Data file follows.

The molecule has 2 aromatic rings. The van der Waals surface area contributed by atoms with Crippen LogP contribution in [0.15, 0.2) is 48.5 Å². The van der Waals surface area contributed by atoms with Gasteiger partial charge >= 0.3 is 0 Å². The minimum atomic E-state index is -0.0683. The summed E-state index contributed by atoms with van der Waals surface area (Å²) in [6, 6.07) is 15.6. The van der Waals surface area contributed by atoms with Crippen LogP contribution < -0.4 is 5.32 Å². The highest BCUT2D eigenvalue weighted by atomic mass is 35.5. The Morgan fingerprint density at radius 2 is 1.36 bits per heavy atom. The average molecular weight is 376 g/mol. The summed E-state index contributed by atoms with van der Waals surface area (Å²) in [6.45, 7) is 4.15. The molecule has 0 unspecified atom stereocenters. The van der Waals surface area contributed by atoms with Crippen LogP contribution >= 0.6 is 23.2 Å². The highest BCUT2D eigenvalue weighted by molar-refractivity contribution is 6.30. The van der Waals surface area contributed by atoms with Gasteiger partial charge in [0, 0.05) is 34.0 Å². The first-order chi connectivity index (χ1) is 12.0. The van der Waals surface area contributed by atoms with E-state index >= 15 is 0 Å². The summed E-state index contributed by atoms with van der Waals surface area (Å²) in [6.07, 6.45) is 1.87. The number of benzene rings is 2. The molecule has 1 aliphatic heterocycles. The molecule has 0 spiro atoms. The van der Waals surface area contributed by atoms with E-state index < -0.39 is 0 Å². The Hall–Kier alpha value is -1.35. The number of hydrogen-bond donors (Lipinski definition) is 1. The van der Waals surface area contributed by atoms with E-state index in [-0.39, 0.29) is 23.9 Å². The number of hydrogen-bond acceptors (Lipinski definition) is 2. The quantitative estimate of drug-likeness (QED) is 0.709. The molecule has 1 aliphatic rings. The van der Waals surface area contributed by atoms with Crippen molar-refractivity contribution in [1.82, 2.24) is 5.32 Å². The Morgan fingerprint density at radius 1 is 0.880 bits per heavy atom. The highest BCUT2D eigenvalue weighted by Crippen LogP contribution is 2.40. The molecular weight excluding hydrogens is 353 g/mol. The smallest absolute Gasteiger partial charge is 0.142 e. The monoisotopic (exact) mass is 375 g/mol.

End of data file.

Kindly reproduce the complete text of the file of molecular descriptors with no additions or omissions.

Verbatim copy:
The molecule has 2 aromatic rings. The van der Waals surface area contributed by atoms with Crippen LogP contribution in [0.15, 0.2) is 48.5 Å². The van der Waals surface area contributed by atoms with Gasteiger partial charge >= 0.3 is 0 Å². The minimum atomic E-state index is -0.0683. The summed E-state index contributed by atoms with van der Waals surface area (Å²) in [6, 6.07) is 15.6. The van der Waals surface area contributed by atoms with Crippen LogP contribution < -0.4 is 5.32 Å². The highest BCUT2D eigenvalue weighted by atomic mass is 35.5. The Morgan fingerprint density at radius 2 is 1.36 bits per heavy atom. The average molecular weight is 376 g/mol. The summed E-state index contributed by atoms with van der Waals surface area (Å²) in [6.45, 7) is 4.15. The molecule has 0 unspecified atom stereocenters. The van der Waals surface area contributed by atoms with Crippen LogP contribution >= 0.6 is 23.2 Å². The highest BCUT2D eigenvalue weighted by molar-refractivity contribution is 6.30. The van der Waals surface area contributed by atoms with Gasteiger partial charge in [0, 0.05) is 34.0 Å². The first-order chi connectivity index (χ1) is 12.0. The van der Waals surface area contributed by atoms with E-state index >= 15 is 0 Å². The summed E-state index contributed by atoms with van der Waals surface area (Å²) in [6.07, 6.45) is 1.87. The number of benzene rings is 2. The molecule has 1 aliphatic heterocycles. The molecule has 0 spiro atoms. The van der Waals surface area contributed by atoms with E-state index < -0.39 is 0 Å². The Hall–Kier alpha value is -1.35. The number of hydrogen-bond donors (Lipinski definition) is 1. The van der Waals surface area contributed by atoms with E-state index in [-0.39, 0.29) is 23.9 Å². The number of hydrogen-bond acceptors (Lipinski definition) is 2. The quantitative estimate of drug-likeness (QED) is 0.709. The molecule has 1 aliphatic rings. The van der Waals surface area contributed by atoms with Crippen molar-refractivity contribution in [1.82, 2.24) is 5.32 Å². The Morgan fingerprint density at radius 1 is 0.880 bits per heavy atom. The highest BCUT2D eigenvalue weighted by Crippen LogP contribution is 2.40. The molecular weight excluding hydrogens is 353 g/mol. The smallest absolute Gasteiger partial charge is 0.142 e. The monoisotopic (exact) mass is 375 g/mol.